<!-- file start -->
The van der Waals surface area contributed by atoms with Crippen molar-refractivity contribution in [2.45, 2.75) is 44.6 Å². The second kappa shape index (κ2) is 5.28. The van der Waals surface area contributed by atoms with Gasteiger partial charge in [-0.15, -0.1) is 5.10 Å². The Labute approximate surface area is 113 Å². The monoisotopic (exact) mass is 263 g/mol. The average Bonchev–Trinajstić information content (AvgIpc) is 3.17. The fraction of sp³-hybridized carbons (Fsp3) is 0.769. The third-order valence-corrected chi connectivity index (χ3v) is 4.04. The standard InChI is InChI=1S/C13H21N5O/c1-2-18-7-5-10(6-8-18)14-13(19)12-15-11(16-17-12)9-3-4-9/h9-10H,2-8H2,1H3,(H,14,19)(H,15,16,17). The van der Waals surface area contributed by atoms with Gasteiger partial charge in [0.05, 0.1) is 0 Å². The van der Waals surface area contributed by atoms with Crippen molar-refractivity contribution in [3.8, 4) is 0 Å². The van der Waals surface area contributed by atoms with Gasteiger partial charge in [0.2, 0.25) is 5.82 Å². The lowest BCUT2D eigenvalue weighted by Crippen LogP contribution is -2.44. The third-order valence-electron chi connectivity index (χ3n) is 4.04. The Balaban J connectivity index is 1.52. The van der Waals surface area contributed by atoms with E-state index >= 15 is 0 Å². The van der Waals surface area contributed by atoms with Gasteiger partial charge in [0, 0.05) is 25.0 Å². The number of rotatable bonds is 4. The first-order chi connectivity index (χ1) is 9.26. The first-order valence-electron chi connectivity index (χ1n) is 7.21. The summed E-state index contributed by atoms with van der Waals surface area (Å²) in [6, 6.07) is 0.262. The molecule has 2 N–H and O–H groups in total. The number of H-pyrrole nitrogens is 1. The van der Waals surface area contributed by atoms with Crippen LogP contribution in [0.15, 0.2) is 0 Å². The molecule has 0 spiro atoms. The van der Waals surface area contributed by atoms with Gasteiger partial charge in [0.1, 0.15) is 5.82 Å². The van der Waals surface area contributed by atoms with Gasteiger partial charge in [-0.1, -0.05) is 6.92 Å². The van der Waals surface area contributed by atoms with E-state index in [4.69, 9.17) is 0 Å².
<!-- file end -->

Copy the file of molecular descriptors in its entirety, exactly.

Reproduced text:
The van der Waals surface area contributed by atoms with Crippen molar-refractivity contribution in [2.45, 2.75) is 44.6 Å². The second kappa shape index (κ2) is 5.28. The van der Waals surface area contributed by atoms with Gasteiger partial charge in [-0.15, -0.1) is 5.10 Å². The Labute approximate surface area is 113 Å². The monoisotopic (exact) mass is 263 g/mol. The average Bonchev–Trinajstić information content (AvgIpc) is 3.17. The fraction of sp³-hybridized carbons (Fsp3) is 0.769. The third-order valence-corrected chi connectivity index (χ3v) is 4.04. The standard InChI is InChI=1S/C13H21N5O/c1-2-18-7-5-10(6-8-18)14-13(19)12-15-11(16-17-12)9-3-4-9/h9-10H,2-8H2,1H3,(H,14,19)(H,15,16,17). The van der Waals surface area contributed by atoms with Gasteiger partial charge in [0.05, 0.1) is 0 Å². The van der Waals surface area contributed by atoms with Crippen molar-refractivity contribution in [3.8, 4) is 0 Å². The van der Waals surface area contributed by atoms with Gasteiger partial charge in [0.2, 0.25) is 5.82 Å². The lowest BCUT2D eigenvalue weighted by Crippen LogP contribution is -2.44. The third-order valence-electron chi connectivity index (χ3n) is 4.04. The Balaban J connectivity index is 1.52. The van der Waals surface area contributed by atoms with E-state index >= 15 is 0 Å². The van der Waals surface area contributed by atoms with Gasteiger partial charge in [0, 0.05) is 25.0 Å². The number of rotatable bonds is 4. The first-order chi connectivity index (χ1) is 9.26. The first-order valence-electron chi connectivity index (χ1n) is 7.21. The summed E-state index contributed by atoms with van der Waals surface area (Å²) in [6, 6.07) is 0.262. The molecule has 2 N–H and O–H groups in total. The number of H-pyrrole nitrogens is 1. The van der Waals surface area contributed by atoms with Crippen LogP contribution in [0.15, 0.2) is 0 Å². The molecule has 0 spiro atoms. The van der Waals surface area contributed by atoms with Gasteiger partial charge in [0.1, 0.15) is 5.82 Å². The van der Waals surface area contributed by atoms with Gasteiger partial charge in [-0.1, -0.05) is 6.92 Å². The van der Waals surface area contributed by atoms with E-state index in [4.69, 9.17) is 0 Å².